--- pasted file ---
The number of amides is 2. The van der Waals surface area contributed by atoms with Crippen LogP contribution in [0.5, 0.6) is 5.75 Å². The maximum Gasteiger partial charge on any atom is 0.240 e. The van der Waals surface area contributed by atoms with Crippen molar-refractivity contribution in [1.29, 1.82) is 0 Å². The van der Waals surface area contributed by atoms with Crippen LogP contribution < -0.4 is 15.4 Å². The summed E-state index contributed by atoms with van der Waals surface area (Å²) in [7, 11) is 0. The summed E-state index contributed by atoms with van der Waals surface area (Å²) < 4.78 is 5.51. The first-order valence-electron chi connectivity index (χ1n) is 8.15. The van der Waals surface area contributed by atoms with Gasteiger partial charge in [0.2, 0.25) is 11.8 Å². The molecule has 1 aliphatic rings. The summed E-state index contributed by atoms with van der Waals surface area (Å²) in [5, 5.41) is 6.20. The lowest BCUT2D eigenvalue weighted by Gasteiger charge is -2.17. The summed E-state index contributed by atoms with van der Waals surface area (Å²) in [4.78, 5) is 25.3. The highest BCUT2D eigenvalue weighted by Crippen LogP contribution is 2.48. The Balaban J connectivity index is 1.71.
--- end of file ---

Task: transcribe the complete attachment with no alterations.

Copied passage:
The number of amides is 2. The van der Waals surface area contributed by atoms with Crippen LogP contribution in [0.5, 0.6) is 5.75 Å². The maximum Gasteiger partial charge on any atom is 0.240 e. The van der Waals surface area contributed by atoms with Crippen molar-refractivity contribution in [1.29, 1.82) is 0 Å². The van der Waals surface area contributed by atoms with Crippen LogP contribution < -0.4 is 15.4 Å². The summed E-state index contributed by atoms with van der Waals surface area (Å²) in [7, 11) is 0. The summed E-state index contributed by atoms with van der Waals surface area (Å²) < 4.78 is 5.51. The first-order valence-electron chi connectivity index (χ1n) is 8.15. The van der Waals surface area contributed by atoms with Gasteiger partial charge in [0.2, 0.25) is 11.8 Å². The molecule has 1 aliphatic rings. The summed E-state index contributed by atoms with van der Waals surface area (Å²) in [5, 5.41) is 6.20. The lowest BCUT2D eigenvalue weighted by Gasteiger charge is -2.17. The summed E-state index contributed by atoms with van der Waals surface area (Å²) in [4.78, 5) is 25.3. The highest BCUT2D eigenvalue weighted by Crippen LogP contribution is 2.48. The Balaban J connectivity index is 1.71.